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Many of you can probably think back to the day you first heard the word Goal. For many of us it was in High School and became the first indication that adulthood was not so far away as we were to define what we wanted of life. From there we set out to plan this trip to our grown-up selves as if reaching into a future calendar. This was easy, for there were so many thoughts running through our heads on what we perceived our lives to be and nothing to stand in the way of it. In a way we were a lot more faithful in our ability to achieve these successes but only because we were also a lot more naïve to the loveless and unfair world that awaited us. It never crossed our minds that the things we wanted was not as willing to accept us as we were so ready to receive it. As the lead administrator of an after-school program at a community center, I experience this with children and young adults almost daily. When I ask them about adulthood it is sprinkled with the same level of innocence; a hodgepodge of careers and successes with nothing to stop the flow of things. I wished I could sympathize with them. That I could share in their joy as if it was that easy, but we all know the reality is that it is not. But then, as young adults, we were asked to break these goals down into halves: short term and long term.


This gave us the ability to understand better the work that would go into actually reaching these goals. For if becoming a doctor was as easy as thought there would be no reason to institute the attending of medical school before actually becoming a doctor. At the same time however, thought is the mental process necessary to first bring forth an action. Ironically, as children we seemed to understand that something is obtainable simply by having a mental desire to achieve it, but as adults this kind of faith is lost to the experiences of life. We’ll come back to this later as trial and tribulation play a key role in this discussion. As not to digress, the organizing of goals into smaller and larger parts helped us to properly understand the power behind the word. We began to understand that a goal is not just something that you are trying to do or achieve, but it is something you are trying to do that you are actually making plans to achieve.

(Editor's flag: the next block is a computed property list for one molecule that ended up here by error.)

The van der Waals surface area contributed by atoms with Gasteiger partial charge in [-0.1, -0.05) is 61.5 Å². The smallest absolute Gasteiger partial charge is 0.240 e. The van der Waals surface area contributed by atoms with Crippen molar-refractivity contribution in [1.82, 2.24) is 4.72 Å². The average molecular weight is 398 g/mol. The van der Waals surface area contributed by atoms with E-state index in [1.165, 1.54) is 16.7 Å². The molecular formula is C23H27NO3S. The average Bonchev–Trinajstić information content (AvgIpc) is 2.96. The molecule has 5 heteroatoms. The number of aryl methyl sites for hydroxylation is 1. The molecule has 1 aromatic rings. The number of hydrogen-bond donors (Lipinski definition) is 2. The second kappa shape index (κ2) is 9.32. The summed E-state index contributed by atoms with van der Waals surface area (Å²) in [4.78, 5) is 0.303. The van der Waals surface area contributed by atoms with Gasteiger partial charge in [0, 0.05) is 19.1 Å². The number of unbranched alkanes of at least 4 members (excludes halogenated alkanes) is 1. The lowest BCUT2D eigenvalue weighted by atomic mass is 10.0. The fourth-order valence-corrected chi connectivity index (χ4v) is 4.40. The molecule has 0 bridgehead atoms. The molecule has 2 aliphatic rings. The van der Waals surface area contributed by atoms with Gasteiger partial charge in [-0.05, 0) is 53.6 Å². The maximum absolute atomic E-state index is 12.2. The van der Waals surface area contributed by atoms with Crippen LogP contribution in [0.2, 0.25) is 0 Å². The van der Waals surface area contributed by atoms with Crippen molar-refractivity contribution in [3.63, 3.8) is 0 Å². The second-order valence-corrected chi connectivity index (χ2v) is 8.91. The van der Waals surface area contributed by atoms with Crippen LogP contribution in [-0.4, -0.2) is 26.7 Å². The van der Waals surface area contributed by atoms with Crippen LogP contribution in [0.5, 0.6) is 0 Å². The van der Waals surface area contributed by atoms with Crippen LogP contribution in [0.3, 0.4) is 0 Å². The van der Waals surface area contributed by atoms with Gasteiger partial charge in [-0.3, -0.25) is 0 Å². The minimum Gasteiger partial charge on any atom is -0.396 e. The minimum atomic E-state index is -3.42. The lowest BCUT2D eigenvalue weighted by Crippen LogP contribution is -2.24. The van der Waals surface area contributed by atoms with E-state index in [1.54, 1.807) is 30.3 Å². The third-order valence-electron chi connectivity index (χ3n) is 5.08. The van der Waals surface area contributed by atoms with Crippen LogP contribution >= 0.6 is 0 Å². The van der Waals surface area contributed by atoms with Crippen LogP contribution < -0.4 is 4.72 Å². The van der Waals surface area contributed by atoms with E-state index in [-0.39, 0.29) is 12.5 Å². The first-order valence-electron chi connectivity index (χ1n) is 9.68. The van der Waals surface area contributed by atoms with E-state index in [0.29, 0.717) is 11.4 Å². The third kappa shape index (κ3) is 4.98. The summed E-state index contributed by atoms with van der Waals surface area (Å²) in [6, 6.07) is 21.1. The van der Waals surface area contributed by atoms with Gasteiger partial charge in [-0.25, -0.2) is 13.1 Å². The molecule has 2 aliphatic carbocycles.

The implementation of goals in one’s life can be a powerful tool. It will allow one to organize one’s thoughts into clear and concise objectives, but you cannot set a goal to do something that you are not willing to put the effort in to get done. Otherwise it’s just wishful thinking, and you’re (as the old folk put it), just talking out the side of your neck. You’re saying a lot of words and you have a lot of ideas but if you’re not putting in the work necessary to bring them to life your just speaking idly and your ideas are useless because they have no backbone. So an organization of goals is critical if you actually plan to achieve them, otherwise they are merely dreams and you’re sleep walking:

• Be written
• Have a deadline
• Be measurable
• Be reasonable to achieve




The first and most important part of any goal is that there must first be a desire to achieve it in the first place. If your goals are written, either mentally or transcribed, it gives you the opportunity to look at it, to understand that they do exist, and to remind yourself of where you would like to be in your life. If your goals are not written or kept at the forefront of your mind in some way it is easy to get lost in all of the everyday traffic of life itself and never make it to your final destination.

Speaking of destinations, make sure that your goals actually have deadlines people (in fact, goals are deadlines of themselves!) If you plan to go back to school for example, have enough discipline to put it on a calendar so you know it’s real. For me, deadlines actually work very well because it gives me the strength to endure because I know I have to get it finished or completed by a certain time. By setting it to a schedule, I am able to better work at it. Each person is different, but I think that if you set a deadline for yourself, you may be able to better work at it as well.

Measurable & Reasonable to Achieve